My problem is how to convince people of the fact that a game isn’t always a ‘game’.  Sometimes a new form of entertainment can come about, a melding of book, movie, table top game, computer game and… well, life.  This is what Citadel of Sorcery is about, making a new form of entertainment, one we hope we can convince people to try, you just might find out you like it.

Saturday, December 31, 2011

Let’s talk game design and Citadel of Sorcery…

I've been designing games now for more years than I want to recall.  I've been doing it professionally for nearly 30 years.  Designing games is fun, sure… but contrary to what most people think, it’s a LOT of work and you seldom, if ever, get to design what you want.  Coming up with the concept for the game is the easy part, in fact I would be so bold as to say that any person who has ever serious played, or worked on games, has an idea for that they think would make a great game.  In other words, ideas are cheap, and not at all hard to come by.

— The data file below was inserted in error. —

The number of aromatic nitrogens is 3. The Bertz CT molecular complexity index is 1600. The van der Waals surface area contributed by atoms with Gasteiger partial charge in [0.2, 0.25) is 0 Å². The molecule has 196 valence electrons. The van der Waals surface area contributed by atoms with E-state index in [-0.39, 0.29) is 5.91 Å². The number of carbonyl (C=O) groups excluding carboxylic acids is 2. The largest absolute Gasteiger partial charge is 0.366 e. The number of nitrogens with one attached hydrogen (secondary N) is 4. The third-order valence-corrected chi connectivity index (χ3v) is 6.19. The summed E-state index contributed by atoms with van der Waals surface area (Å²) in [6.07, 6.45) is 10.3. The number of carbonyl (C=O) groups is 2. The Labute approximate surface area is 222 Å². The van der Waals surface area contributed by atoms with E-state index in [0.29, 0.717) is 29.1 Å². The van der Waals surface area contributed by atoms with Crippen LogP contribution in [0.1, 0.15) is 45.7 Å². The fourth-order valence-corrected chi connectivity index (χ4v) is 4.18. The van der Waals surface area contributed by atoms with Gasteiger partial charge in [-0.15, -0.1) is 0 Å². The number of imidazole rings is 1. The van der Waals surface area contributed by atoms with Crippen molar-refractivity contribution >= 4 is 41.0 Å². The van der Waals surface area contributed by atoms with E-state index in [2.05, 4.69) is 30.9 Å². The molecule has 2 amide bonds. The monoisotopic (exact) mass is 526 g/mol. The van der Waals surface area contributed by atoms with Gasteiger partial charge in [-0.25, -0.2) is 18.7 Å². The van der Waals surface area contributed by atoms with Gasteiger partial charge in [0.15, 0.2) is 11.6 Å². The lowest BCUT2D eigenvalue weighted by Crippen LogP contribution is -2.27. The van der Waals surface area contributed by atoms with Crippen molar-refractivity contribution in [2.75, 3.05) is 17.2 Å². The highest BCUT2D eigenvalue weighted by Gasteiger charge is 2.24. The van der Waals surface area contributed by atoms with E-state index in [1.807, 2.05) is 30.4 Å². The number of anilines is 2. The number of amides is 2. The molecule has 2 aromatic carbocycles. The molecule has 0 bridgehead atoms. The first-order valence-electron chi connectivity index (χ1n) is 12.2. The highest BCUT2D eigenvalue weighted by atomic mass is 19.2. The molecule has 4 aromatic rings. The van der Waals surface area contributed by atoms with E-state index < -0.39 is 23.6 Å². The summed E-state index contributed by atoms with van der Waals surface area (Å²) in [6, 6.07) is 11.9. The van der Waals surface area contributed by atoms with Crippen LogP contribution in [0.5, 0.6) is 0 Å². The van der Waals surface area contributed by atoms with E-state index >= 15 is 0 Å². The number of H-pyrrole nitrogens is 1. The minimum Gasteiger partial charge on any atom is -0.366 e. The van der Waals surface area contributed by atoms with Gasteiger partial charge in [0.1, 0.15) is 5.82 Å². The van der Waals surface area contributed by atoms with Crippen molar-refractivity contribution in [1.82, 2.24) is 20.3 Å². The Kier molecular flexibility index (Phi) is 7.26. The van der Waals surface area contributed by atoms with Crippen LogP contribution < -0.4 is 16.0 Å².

What is hard is to fully design a game.  This takes a lot of time, effort, swear words, lots of typing, lots of spreadsheets, graphs, research, long nights beating your head on the wall and waking up on your keyboard with the pattern of the keys embedded into your forehead.  You have to understand what has been done before, and why.  How your ideas would be made, and how many people it would take for how long.  You have to understand how it could be tested, what tools could construct it, what engine could run it, or what technology would need to be developed, and is there a market that wants to buy it, a publisher who wants to publish it.

In truth, for the most part you cannot design a game and get it made.  Instead, you have to be hired by a publisher/developer and work your way into the role of game designer… and then you still can’t design your own game.  They will then tell you what they want you to write and you design what they asked you to do.
Sound like a pain in the keester?  It can be.  However, every once in a while a beam of sunlight makes it through the canopy of life, and somehow, someone gets to actually design a new game… from scratch.  That moment happened for me several years ago when I got to concept, design and see the construction of the MMORPG, Citadel of Sorcery.  After about one thousand pages of Design Guide, years of work, thousands of design meetings, ridiculous numbers of redesigns, grueling years of hard sixteen hour a day work… my game is coming to life.  It CAN be done… it’s just hard… really hard.